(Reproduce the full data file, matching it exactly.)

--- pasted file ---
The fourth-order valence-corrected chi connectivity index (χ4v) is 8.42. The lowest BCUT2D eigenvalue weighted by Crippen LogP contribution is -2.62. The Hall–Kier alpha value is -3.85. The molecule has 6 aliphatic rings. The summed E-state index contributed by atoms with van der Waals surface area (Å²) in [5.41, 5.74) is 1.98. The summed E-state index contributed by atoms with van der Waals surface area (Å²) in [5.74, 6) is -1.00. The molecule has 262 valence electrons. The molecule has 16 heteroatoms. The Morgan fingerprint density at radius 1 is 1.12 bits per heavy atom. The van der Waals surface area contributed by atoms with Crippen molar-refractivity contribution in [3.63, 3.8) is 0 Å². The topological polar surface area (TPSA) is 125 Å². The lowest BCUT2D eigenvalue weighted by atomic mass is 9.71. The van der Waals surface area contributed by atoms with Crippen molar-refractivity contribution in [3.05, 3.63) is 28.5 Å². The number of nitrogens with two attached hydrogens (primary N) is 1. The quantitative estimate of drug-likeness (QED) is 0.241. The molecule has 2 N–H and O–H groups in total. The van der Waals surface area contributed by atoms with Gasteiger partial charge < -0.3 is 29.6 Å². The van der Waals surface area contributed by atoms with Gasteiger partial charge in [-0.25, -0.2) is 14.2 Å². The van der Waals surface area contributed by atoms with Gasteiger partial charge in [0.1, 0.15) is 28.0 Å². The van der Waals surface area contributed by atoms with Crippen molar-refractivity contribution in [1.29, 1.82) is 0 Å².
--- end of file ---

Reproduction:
The fourth-order valence-corrected chi connectivity index (χ4v) is 8.42. The lowest BCUT2D eigenvalue weighted by Crippen LogP contribution is -2.62. The Hall–Kier alpha value is -3.85. The molecule has 6 aliphatic rings. The summed E-state index contributed by atoms with van der Waals surface area (Å²) in [5.41, 5.74) is 1.98. The summed E-state index contributed by atoms with van der Waals surface area (Å²) in [5.74, 6) is -1.00. The molecule has 262 valence electrons. The molecule has 16 heteroatoms. The Morgan fingerprint density at radius 1 is 1.12 bits per heavy atom. The van der Waals surface area contributed by atoms with Crippen molar-refractivity contribution in [3.63, 3.8) is 0 Å². The topological polar surface area (TPSA) is 125 Å². The lowest BCUT2D eigenvalue weighted by atomic mass is 9.71. The van der Waals surface area contributed by atoms with Crippen molar-refractivity contribution in [3.05, 3.63) is 28.5 Å². The number of nitrogens with two attached hydrogens (primary N) is 1. The quantitative estimate of drug-likeness (QED) is 0.241. The molecule has 2 N–H and O–H groups in total. The van der Waals surface area contributed by atoms with Gasteiger partial charge < -0.3 is 29.6 Å². The van der Waals surface area contributed by atoms with Gasteiger partial charge in [-0.25, -0.2) is 14.2 Å². The van der Waals surface area contributed by atoms with Gasteiger partial charge in [0.1, 0.15) is 28.0 Å². The van der Waals surface area contributed by atoms with Crippen molar-refractivity contribution in [1.29, 1.82) is 0 Å².